Having Babies After Cancer
Getting pregnant is often the last consideration when a person is diagnosed with cancer. However, if a man or woman plans to have children in the future, precautions should be taken to preserve fertility. Oncofertility combines the fields of oncology and reproductive endocrinology to allow individuals with cancer to store eggs and sperm for use after treatment.
Effects on female fertility
Many cancer therapies can cause female infertility. If surgery is required for a tumor in a reproductive organ, such as the uterus, the removal can impact a woman’s ability to carry children later in life. With ovarian cancer, an oophorectomy is often performed to remove the ovaries containing the eggs needed to get pregnant. Radiation aimed at the ovaries can destroy some or all of the eggs present. Chemotherapy works to kill rapidly dividing cells in the body. Although this is great for treating cancerous cells, quickly dividing cells in the ovaries can also be damaged, leading to premature menopause.
The impact on male fertility
Men can also suffer from fertility problems while undergoing cancer treatment. Chemotherapy is known to damage sperm-forming cells called germ cells in young boys and can also damage fully formed sperm in men. Radiation therapy can lower sperm counts and testosterone levels, while hormone therapy can decrease sperm production. Surgery for cancers of the reproductive organs can also lead to male infertility.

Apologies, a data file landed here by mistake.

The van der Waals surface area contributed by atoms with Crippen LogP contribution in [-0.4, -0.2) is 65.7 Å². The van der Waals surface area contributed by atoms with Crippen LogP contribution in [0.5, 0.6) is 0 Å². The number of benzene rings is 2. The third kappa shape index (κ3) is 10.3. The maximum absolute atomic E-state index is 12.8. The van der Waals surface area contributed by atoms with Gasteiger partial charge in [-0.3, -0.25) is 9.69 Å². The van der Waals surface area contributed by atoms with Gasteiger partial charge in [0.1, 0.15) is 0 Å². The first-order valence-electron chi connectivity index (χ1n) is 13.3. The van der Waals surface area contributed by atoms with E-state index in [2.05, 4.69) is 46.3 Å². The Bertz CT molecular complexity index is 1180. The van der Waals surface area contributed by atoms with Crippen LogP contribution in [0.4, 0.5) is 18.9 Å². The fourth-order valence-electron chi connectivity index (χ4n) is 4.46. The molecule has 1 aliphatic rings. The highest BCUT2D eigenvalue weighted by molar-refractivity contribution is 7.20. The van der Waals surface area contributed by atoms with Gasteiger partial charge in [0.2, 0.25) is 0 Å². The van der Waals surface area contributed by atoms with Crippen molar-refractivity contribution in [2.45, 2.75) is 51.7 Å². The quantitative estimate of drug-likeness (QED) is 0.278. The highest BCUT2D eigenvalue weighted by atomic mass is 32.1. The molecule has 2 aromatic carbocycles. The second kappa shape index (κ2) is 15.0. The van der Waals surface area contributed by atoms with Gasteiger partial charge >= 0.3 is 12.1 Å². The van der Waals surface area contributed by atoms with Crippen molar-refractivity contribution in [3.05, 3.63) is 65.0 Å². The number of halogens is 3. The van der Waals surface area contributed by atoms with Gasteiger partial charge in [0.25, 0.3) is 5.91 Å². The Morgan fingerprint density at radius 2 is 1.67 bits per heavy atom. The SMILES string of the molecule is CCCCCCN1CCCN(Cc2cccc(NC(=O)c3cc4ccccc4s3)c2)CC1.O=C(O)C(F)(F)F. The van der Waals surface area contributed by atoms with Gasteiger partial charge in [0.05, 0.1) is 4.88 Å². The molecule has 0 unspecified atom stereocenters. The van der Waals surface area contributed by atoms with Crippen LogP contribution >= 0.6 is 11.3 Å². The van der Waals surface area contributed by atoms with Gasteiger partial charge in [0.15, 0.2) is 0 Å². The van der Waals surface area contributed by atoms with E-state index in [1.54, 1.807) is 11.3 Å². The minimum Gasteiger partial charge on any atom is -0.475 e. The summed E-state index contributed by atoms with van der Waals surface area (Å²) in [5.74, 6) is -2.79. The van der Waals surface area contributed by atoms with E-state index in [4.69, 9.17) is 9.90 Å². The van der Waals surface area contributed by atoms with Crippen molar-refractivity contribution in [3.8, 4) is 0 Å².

Preserving sperm and eggs
After being diagnosed with cancer, a patient will have many appointments to make. Meeting with a reproductive endocrinologist is essential for people interested in having kids after treatment to determine how best to preserve fertility. Cryopreservation will likely be recommended. For women, this means egg freezing, and for men, this means sperm banking. Men can easily make a sperm donation with just 1-2 appointments required, while women require more planning. To retrieve eggs, the doctor may recommend a woman start certain fertility medications and will need to plan for retrieval at an optimal point in the cycle.
Treat or retrieve first?
In many cases, the oncofertility process needs to start right away. The oncologist will be eager to begin necessary cancer treatment, while the reproductive endocrinologist will want to preserve fertility before any radiation or chemotherapy is initiated. Depending on the type and stage of the cancer, the team should work together to determine the optimal timing for egg retrieval or sperm donation and any necessary cancer treatment.
Navigating cancer treatment and fertility treatment at the same time can be challenging. However, planning for a future baby is essential for men and women who want a family after cancer. Cryopreservation allows for the freezing of healthy eggs and sperm before chemotherapy, radiation, or surgery is started. With future babies stored safely away, cancer patients have one less thing to worry about.